Rethinking the Bachelor’s Degree to Bolster the Humanities

The classic liberal-arts major on college campuses has been in a state of crisis for several decades now.

The number of bachelor’s degrees awarded in traditional arts-and-sciences fields (English, mathematics, biology) peaked in the late 1960s, when about half of all degrees awarded were in those disciplines. Today, such majors account for about a quarter of degrees, as students have fled to practical degrees in vocational fields, such as business and communications or, more recently, sports management and computer-game design.

Among the liberal-arts fields, the natural sciences still receive plenty of attention, thanks to the focus on STEM disciplines (science, technology, engineering, and mathematics) in the last decade-plus. The real story, as we learned in a report last week to Congress by the American Academy of Arts and Sciences, is the fall of the humanities. Today, just 7 percent of graduates in the country are humanities majors.

The academy’s report lays out plenty of recommendations for reversing the trends, including fellowships in the humanities and social sciences, a group of master teachers, and increased study-abroad opportunities. But the report falls short in its recommendations for higher education to rethink college majors and the entire structure of the bachelor’s degree in order to strengthen the humanities in the future.

The question we should be asking is whether our goal is to produce more humanities majors or to create more majors over all with the kinds of skills that often define those disciplines: clear writing, critical thinking, and the ability to draw on the broad knowledge of various fields.

As the vast majority of American colleges moved to more of a vocational model in the last two decades, they simply fit that curriculum into the existing four-year mold, even though the occupational programs were more akin to two-year master’s programs.

The result is that those vocational degrees are more time-consuming and costly than they need to be, especially when you consider that many students who earn the degrees end up going for specialized master’s degrees anyway. Indeed, the rate of growth in the annual production of master’s degrees—long considered a credential of specialization—is fast outpacing the increase in bachelor’s degrees.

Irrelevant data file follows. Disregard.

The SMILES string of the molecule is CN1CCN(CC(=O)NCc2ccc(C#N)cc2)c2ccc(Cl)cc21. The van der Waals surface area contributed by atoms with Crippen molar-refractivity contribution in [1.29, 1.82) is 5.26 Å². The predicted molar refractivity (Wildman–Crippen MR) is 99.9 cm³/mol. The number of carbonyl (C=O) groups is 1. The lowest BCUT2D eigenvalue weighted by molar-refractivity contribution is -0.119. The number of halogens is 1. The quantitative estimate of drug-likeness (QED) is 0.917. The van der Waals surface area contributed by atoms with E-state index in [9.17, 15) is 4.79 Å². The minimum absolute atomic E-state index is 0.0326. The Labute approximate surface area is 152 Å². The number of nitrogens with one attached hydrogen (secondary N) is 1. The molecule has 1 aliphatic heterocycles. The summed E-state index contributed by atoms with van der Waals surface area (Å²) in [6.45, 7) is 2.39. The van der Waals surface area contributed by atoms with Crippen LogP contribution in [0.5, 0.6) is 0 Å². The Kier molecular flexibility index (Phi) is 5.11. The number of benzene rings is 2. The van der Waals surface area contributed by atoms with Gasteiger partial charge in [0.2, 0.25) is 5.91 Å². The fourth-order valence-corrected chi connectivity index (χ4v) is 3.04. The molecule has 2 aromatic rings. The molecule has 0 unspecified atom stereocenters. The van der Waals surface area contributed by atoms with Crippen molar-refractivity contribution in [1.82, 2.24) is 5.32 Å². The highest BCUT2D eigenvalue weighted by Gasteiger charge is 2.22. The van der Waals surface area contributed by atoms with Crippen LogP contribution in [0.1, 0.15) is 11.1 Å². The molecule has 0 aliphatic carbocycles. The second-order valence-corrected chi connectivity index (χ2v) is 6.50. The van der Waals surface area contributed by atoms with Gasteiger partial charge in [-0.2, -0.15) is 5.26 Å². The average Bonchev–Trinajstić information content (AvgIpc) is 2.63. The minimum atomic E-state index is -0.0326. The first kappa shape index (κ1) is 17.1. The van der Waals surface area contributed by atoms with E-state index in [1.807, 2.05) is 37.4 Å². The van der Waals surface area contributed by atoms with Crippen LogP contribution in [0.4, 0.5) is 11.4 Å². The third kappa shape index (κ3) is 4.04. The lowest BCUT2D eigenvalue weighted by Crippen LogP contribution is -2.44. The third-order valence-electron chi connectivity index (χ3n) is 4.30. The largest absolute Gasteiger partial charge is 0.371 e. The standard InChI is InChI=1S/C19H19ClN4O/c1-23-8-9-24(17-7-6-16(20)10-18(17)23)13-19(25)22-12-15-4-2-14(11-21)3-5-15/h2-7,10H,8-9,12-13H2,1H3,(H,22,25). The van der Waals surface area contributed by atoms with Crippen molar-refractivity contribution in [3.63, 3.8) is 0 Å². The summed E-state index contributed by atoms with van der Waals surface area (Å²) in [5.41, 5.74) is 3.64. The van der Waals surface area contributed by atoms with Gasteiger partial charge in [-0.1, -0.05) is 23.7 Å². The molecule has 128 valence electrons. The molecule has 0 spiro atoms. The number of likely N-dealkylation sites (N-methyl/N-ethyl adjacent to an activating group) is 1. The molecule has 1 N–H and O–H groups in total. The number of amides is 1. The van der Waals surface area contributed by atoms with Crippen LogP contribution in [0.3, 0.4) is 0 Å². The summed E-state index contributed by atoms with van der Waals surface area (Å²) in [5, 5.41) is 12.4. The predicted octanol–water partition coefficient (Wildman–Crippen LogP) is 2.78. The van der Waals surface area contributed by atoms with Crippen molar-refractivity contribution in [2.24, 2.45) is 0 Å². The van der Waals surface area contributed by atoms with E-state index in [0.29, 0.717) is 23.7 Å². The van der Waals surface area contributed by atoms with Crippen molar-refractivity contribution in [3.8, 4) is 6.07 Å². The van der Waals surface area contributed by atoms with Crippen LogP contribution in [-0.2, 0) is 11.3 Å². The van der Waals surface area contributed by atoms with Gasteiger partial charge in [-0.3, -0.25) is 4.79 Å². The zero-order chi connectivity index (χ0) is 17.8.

Perhaps we can achieve the goals of the American Academy’s report and reduce costs to students by reimagining undergraduate education. Instead of the 4+2 system employed by most colleges and universities today (four-year bachelor’s degrees followed by two-year master’s programs), colleges could differentiate themselves in the marketplace by adopting a 2+2 or 3+2 system.

Under such a structure, the bachelor’s degree would be more of a blending experience from high school. It would be defined by acquiring broad knowledge across fields and experiential learning that puts that broad knowledge to immediate use through research, study abroad, or apprenticeships (where students could also earn money), all allowing typical 18-year-olds to explore and really figure out what they want to do with their lives.

A different conception of the undergraduate degree would also put less pressure on students to pick a college major in high school. According to studies conducted by the psychologist William Damon, only two in 10 young people have a clear vision of what they want to accomplish in life.

That is one reason why, by the end of their first year, a quarter of all freshmen change their minds about their field of study, according to the Freshman Survey, conducted annually by the University of California at Los Angeles. Half of first-year students say they plan to change majors.

If majors are so changeable in that first year of college, why do we force so many students to choose one early on? It’s no wonder many of them pick something “practical”; they have little chance to explore careers through internships or other off-campus experiences, where they can see for themselves that English majors can actually work at investment firms or pursue a variety of careers.

Continuing to bemoan the current condition of the humanities will only deepen the crisis among students who think they are majoring in dying fields. Rethinking our conception of undergraduate education could help improve the state of the humanities for everyone.

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